Space Journalist Elizabeth Howell defends a dissertation in Space Studies at the University of North Dakota, 30 May 2019. The topic of the presentation is “Can You Hear Me, Major Tom? Open Issues In Extra-Vehicular Activity Communications”
Howell, who was recently elected President of the Science Writers and Communicators of Canada, presented this doctoral dissertation on evaluating leadership through communications style, a human factors problem in Aerospace Science.
The presentation focused on two researched hypotheses: 1. Do large groups correct human operational errors better than small groups? 2. Does one leadership style correct errors better than another?
Howell performed a literature review to evaluate the first hypothesis. A keyword-selected pool of 107 published studies was reduced to 31 with a 10-question evaluation method, and then just two using an additional question, which together only underscored a known issue, that the English-language literature on aerospace human factors does not include extensive information on error handling and leadership in large groups. The hypothesis could not be evaluated, as more research is needed – more relevant studies that are done on, for example, 50-member Antarctic research stations, than three-member isolation teams. Being focused on the issues of a spacecraft crew, Howell’s concept is that further studies on groups of 6 to 13 people, similar to the largest Shuttle-ISS missions, is most appropriate.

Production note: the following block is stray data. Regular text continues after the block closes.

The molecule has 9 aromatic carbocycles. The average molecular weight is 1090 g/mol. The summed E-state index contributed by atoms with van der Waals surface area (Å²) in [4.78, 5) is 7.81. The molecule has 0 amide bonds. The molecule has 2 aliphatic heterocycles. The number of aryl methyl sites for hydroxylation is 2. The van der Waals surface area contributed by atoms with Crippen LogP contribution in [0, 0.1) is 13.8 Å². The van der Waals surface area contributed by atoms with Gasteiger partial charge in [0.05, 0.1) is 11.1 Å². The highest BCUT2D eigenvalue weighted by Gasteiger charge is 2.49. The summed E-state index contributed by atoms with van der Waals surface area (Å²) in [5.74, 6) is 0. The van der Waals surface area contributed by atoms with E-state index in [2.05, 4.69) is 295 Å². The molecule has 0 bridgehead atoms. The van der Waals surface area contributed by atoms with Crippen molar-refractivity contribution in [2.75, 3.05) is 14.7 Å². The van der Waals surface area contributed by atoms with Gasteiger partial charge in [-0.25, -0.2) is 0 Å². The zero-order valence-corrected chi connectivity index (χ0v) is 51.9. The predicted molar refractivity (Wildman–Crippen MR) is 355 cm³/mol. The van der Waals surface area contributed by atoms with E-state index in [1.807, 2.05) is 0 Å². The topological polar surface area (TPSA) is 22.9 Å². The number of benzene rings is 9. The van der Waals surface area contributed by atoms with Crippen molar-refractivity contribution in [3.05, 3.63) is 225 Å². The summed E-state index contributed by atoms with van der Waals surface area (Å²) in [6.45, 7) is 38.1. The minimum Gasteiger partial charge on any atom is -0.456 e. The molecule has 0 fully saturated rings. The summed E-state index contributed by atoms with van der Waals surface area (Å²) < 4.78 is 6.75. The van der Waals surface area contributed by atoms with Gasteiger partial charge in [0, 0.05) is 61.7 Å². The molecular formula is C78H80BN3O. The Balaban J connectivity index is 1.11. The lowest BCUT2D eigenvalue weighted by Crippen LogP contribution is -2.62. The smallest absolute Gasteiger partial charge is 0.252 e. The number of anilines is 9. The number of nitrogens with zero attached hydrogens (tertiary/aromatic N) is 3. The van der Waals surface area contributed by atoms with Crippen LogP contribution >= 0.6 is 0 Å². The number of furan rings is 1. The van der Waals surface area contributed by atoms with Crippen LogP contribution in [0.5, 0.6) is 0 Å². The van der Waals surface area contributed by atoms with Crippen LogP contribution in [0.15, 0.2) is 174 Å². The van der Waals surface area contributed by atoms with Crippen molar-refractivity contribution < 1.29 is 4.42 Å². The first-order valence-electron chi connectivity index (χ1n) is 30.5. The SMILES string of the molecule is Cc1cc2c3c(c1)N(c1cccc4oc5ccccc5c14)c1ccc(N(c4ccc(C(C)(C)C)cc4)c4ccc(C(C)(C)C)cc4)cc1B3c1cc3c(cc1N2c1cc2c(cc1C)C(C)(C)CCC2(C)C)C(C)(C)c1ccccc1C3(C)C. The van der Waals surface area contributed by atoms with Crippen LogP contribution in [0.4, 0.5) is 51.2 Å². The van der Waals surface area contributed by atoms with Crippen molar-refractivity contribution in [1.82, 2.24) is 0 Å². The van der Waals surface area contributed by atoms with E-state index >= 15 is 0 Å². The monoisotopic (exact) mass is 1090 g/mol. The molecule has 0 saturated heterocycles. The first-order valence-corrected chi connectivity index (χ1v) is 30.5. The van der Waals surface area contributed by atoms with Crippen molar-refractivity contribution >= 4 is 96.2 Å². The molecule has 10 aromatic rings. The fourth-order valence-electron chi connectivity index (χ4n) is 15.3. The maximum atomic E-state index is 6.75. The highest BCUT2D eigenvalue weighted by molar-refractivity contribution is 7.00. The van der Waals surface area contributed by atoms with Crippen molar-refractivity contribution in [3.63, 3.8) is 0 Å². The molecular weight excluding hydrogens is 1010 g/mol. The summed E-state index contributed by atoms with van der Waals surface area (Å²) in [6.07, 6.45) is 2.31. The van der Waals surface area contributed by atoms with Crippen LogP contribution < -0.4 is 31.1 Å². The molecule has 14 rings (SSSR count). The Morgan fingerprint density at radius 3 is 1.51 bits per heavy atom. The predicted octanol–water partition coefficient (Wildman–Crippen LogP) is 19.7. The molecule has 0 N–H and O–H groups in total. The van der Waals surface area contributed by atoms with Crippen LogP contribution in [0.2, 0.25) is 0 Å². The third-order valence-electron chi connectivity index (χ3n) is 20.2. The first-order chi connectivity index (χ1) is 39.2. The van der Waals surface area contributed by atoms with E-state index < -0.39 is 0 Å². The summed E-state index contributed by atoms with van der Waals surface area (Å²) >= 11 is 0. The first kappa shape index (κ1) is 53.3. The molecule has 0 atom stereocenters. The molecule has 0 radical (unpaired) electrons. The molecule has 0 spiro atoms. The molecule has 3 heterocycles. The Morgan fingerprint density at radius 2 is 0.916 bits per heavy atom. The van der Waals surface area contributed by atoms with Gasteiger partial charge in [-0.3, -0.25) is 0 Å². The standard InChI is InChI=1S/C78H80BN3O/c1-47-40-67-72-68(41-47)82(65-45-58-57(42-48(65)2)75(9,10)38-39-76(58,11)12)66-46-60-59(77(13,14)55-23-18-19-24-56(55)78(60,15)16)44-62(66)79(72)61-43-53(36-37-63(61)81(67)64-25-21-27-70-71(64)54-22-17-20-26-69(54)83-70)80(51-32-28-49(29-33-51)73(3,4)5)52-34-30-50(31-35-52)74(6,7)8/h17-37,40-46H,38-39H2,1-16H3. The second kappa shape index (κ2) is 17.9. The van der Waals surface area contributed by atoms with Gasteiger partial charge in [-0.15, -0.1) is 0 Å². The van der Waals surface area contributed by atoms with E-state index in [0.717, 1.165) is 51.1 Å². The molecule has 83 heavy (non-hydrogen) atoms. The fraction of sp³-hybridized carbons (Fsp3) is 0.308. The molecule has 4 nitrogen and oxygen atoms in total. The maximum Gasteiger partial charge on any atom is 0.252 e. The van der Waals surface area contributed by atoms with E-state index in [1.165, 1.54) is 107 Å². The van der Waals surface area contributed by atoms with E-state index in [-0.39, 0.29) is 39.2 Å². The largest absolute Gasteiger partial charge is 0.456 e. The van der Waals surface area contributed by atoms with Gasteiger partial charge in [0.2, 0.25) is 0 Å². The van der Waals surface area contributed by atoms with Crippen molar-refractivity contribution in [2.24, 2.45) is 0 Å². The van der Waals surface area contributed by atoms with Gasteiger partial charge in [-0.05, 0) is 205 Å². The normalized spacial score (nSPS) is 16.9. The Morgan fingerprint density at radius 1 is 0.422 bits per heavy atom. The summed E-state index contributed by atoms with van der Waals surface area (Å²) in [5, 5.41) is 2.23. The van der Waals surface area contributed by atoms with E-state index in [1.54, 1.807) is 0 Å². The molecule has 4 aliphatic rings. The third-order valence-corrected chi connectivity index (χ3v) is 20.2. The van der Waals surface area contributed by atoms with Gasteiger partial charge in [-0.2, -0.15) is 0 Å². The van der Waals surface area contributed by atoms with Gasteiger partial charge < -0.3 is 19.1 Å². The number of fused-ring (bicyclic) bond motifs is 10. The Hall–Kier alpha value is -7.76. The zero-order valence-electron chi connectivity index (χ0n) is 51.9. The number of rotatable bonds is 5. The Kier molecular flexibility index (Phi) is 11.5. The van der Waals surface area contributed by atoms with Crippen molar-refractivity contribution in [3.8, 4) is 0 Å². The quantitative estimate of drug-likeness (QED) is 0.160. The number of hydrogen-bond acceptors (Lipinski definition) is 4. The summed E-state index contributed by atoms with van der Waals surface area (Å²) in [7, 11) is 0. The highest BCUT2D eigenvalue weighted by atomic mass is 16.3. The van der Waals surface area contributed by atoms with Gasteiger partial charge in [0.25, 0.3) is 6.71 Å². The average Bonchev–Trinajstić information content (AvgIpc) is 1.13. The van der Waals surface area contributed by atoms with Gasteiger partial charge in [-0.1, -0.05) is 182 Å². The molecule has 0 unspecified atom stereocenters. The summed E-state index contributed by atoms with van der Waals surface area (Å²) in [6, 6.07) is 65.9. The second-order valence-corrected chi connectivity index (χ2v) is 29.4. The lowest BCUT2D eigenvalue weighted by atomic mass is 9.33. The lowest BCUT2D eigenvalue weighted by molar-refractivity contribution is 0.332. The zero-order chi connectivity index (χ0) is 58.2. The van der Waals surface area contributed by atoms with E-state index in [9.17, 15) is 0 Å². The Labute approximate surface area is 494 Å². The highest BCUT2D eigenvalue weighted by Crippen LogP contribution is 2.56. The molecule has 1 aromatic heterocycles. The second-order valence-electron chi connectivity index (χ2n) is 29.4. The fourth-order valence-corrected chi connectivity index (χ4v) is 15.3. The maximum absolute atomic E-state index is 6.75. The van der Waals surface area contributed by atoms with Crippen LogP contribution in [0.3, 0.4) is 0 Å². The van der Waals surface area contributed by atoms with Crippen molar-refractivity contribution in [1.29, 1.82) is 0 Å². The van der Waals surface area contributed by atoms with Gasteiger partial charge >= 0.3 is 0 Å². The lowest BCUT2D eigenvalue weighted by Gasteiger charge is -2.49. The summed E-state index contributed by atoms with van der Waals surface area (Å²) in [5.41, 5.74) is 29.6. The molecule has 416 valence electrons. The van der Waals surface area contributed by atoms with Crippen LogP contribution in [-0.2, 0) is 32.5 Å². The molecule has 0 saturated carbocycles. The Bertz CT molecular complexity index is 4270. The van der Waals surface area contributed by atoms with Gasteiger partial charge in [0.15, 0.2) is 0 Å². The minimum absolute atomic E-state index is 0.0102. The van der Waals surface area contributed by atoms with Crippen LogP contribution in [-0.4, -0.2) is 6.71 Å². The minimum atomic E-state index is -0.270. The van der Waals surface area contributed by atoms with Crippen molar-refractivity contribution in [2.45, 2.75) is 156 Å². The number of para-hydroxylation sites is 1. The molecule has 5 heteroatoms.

Direct data from University of North Dakota research was used to evaluate the second hypothesis against rubrics obtained from the literature, particularly a set of 11 universal human values and 3 leadership styles. Audio recordings of simulated spacewalks (extravehicular activity or EVA) performed during two ILMAH missions – the simulated Mars habitat operated by the University. Howell lead an effort to transcribe and qualitatively evaluate the data against established sets of human values, to determine the leadership style of each member of the mission. However, for a number of reasons, in particular the 5-person sample size, the study results may not necessarily be significant. It was also found that while one style of leadership was the most effective in resolving errors, it also found that individuals no not rigidly adhere to the leadership types. However, this method could be applied to existing transcripts of space missions, including Apollo, and further research may refine its applicability to a wider range of historical or cultural contexts.
As with all science, it is work that never quite seems finished. However, some promising questions Howell has received from NASA Goddard may indicate that similar strategies may be applied to NASA’s archives of human spaceflight communications in the future.